Thursday, August 23, 2012

measuring sustainability, point by point

[Image from Energy Points website]
I recently posted my 3 Keys to Big Picture Sustainability, a wholly qualitative set of evaluations. Energy Points is an attempt at the opposite- a methodically quantitative set of measurements that accounts for a wide variety of sustainability issues. According to their website, Energy Points' "platform translates all resources into primary energy for direct, one to one comparison of domains such as electricity, water, and fuel." 

A huge problem in understanding sustainability progress, as founder Ory Zik points out to Fast Company's Co.Exist blog, is that the metrics don't line up. Comparing savings in water, electricity, and other resources overlaid with information about the location can be incredibly powerful information for building managers, homeowners and more. When investing money in improvements, these individuals want to be able to make informed decisions and tools like Energy Points give them the ability to do so.

Is this a good thing? On the surface, yes. For buildings managers? Definitely. For designers?  Not always.

Designers need to be able to do the difficult balancing of sustainability themselves. The tradeoffs are about more than energy used. For architects and interior designers, a building's function cannot be measured only in its use of resources but in performance for its users. Energy Points is a useful tool, but for designers cannot be the only measure of sustainability. 

Tuesday, August 21, 2012

after the olympics, london 2012

[Failing to disrepair: 2008 Beijing BMX track (top), 2004 Athens Galatsi Hall]

The 2012 Olympics ended nine days ago and London is working to piece itself back together. A huge public event like the Olympics has many design decision, and thus, many design discussions. Everything from the look of the medals, the origin of the uniforms, the logo and mascot, and the buildings themselves were fair game for critique. That lengthy debate and decision making process is partially why Dutch architecture, research and urbanism studio XML wrote in a study for the Dutch government that in the future democratic nations will find it difficult to host the Games.

[Still in use: 1940's canceled Helsinki tennis court turned mall (top), LA's 1932 and 1984 arena was borrowed from USC]

Great Britain is a democratic country, and overall, did an excellent job. Some design decisions were lacking, such as this shooting area that reminds me of a Target retail store, but London seems to have survived without major issues or threat of bankruptcy. Most importantly for an Olympic host, they have a post-Games gameplan. Many countries have struggled to use the large buildings built for the variety of sporting events as well as the Olympic Village. National Geographic profiled the successes and failures of several hosts, seen in the images here. The London Games were built in East London, with the goal of revitalizing a depressed area in a city that struggles to provide affordable housing. Dezeen has more details on the neighborhoods, public parks, health centers and schools built largely with private funding.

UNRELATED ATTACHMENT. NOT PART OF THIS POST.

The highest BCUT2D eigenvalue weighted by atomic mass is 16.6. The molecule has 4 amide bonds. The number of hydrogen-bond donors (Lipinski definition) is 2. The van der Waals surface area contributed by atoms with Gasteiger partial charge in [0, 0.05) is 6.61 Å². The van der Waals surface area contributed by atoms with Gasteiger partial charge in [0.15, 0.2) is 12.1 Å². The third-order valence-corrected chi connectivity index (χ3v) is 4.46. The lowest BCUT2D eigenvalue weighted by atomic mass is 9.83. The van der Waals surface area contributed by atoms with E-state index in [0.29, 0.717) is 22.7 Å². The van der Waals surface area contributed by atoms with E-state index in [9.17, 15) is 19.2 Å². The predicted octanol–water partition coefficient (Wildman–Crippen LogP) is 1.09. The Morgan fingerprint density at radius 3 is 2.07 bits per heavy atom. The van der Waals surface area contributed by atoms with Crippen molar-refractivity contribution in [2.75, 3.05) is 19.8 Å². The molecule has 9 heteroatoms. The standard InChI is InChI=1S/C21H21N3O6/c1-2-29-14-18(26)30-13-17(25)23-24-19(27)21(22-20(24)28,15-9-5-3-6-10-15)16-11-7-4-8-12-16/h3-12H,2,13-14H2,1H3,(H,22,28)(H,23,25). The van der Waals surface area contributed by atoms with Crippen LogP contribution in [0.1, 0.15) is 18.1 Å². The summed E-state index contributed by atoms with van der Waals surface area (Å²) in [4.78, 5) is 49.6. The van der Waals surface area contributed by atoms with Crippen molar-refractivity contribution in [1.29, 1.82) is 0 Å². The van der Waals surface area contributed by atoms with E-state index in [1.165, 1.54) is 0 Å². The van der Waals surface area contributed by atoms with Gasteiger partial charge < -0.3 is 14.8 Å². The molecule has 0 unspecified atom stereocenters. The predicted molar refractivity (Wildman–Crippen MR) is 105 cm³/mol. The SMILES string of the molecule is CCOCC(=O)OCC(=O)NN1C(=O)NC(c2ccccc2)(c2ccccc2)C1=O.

Daniel Moylan, Chairman of the London Legacy Development Corporation said: “Central London is moving east. Bringing the Games to east London has accelerated investment in an already growing area and now the world’s attention is focused on this fantastic part of the city."

There are two parts to success post-Olympics. London had the first- intent. Purposeful design has given the city a leg up in repurposing the buildings and revitalizing East London. Only time will tell if they have the second- follow through.

Images: National Geographic.

Monday, August 13, 2012

tumblights 8/13

I was a busy bee this weekend and didn't get a chance to post Sunday tumblights, but the colorful finds of this week are too good not to share, even if a day late. Bright rainbows and perfect summer colors help me when the Bay Area gets a bit of a fall chill to the air, like tonight. Luckily, frequent guests has translated into several day trips (and a weekend!) up in Napa and Sonoma so summer weather is just a short drive away.

Clockwise from top left

Enjoy these? Find more daily at And even more stunning images on my pintrest.  

Friday, August 10, 2012

utility boxes turned public art

[Images my own. Boxes on Allston between Milvia and MLK.]

Lately I've been running into common streetscape items turned public art all over the place. Here in Berkeley, I've been enjoying the 60 Boxes Project, part of Earth Island Institute's Streets Alive! Initiative, that has decorated utility boxes around the city. Near Berkeley High School are boxes commemorating famous grads of the school. Downtown are boxes in other designs by artists and I'm looking forward to stumbling across more.
[Top images from 21 Boxes Facebook page, bottom images from HonestlyWTF]

My own college town, Ithaca, NY, is also tackling their utility boxes. 21 Boxes has 21 artists painting 21 boxes around the town. Learn more in this video. The two top images in the photo above are by artists Sean Chilson and Jay Stooks. 

Then today I found a post by HonestlyWTF on a project in São Paulo, Brazil, where Vivo telecom company recruited 100 artists to each redesign a public telephone for "Call Parade." I love the shape of these telephone booths to start with, the shape giving a bit of privacy and sound control without totally separating the caller from the street. With the added artwork, they go from well designed ubiquity to standout individual work I'd be proud to have on my street corner. Which is ultimately the goal of each of these community projects- to make a commonplace object into one that inspires civic pride.